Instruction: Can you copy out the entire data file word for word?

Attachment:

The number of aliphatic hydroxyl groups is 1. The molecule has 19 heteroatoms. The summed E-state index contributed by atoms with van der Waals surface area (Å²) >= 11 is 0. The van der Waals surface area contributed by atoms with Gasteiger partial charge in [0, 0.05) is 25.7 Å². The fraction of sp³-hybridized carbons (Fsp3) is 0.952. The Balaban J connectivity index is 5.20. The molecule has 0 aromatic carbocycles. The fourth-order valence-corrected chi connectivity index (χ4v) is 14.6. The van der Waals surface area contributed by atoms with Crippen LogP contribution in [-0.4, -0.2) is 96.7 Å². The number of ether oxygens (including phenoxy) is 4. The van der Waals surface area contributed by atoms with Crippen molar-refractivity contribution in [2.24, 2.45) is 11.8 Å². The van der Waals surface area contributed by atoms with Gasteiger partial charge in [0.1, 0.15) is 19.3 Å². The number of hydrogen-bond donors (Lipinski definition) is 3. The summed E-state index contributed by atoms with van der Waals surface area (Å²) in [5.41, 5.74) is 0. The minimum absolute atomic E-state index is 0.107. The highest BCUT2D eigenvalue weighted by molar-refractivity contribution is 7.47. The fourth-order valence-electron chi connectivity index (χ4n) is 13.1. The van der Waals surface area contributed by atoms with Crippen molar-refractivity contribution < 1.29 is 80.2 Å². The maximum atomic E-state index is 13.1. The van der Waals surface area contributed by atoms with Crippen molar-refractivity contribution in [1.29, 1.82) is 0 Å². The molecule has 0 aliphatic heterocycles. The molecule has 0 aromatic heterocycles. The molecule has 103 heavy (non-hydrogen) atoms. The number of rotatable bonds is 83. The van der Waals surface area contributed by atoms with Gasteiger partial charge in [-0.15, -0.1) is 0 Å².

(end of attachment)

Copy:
The number of aliphatic hydroxyl groups is 1. The molecule has 19 heteroatoms. The summed E-state index contributed by atoms with van der Waals surface area (Å²) >= 11 is 0. The van der Waals surface area contributed by atoms with Gasteiger partial charge in [0, 0.05) is 25.7 Å². The fraction of sp³-hybridized carbons (Fsp3) is 0.952. The Balaban J connectivity index is 5.20. The molecule has 0 aromatic carbocycles. The fourth-order valence-corrected chi connectivity index (χ4v) is 14.6. The van der Waals surface area contributed by atoms with Crippen LogP contribution in [-0.4, -0.2) is 96.7 Å². The number of ether oxygens (including phenoxy) is 4. The van der Waals surface area contributed by atoms with Crippen molar-refractivity contribution in [2.24, 2.45) is 11.8 Å². The van der Waals surface area contributed by atoms with Gasteiger partial charge in [0.1, 0.15) is 19.3 Å². The number of hydrogen-bond donors (Lipinski definition) is 3. The summed E-state index contributed by atoms with van der Waals surface area (Å²) in [5.41, 5.74) is 0. The minimum absolute atomic E-state index is 0.107. The highest BCUT2D eigenvalue weighted by molar-refractivity contribution is 7.47. The fourth-order valence-electron chi connectivity index (χ4n) is 13.1. The van der Waals surface area contributed by atoms with Crippen molar-refractivity contribution < 1.29 is 80.2 Å². The maximum atomic E-state index is 13.1. The van der Waals surface area contributed by atoms with Crippen molar-refractivity contribution in [1.29, 1.82) is 0 Å². The molecule has 0 aliphatic heterocycles. The molecule has 0 aromatic heterocycles. The molecule has 103 heavy (non-hydrogen) atoms. The number of rotatable bonds is 83. The van der Waals surface area contributed by atoms with Gasteiger partial charge in [-0.15, -0.1) is 0 Å².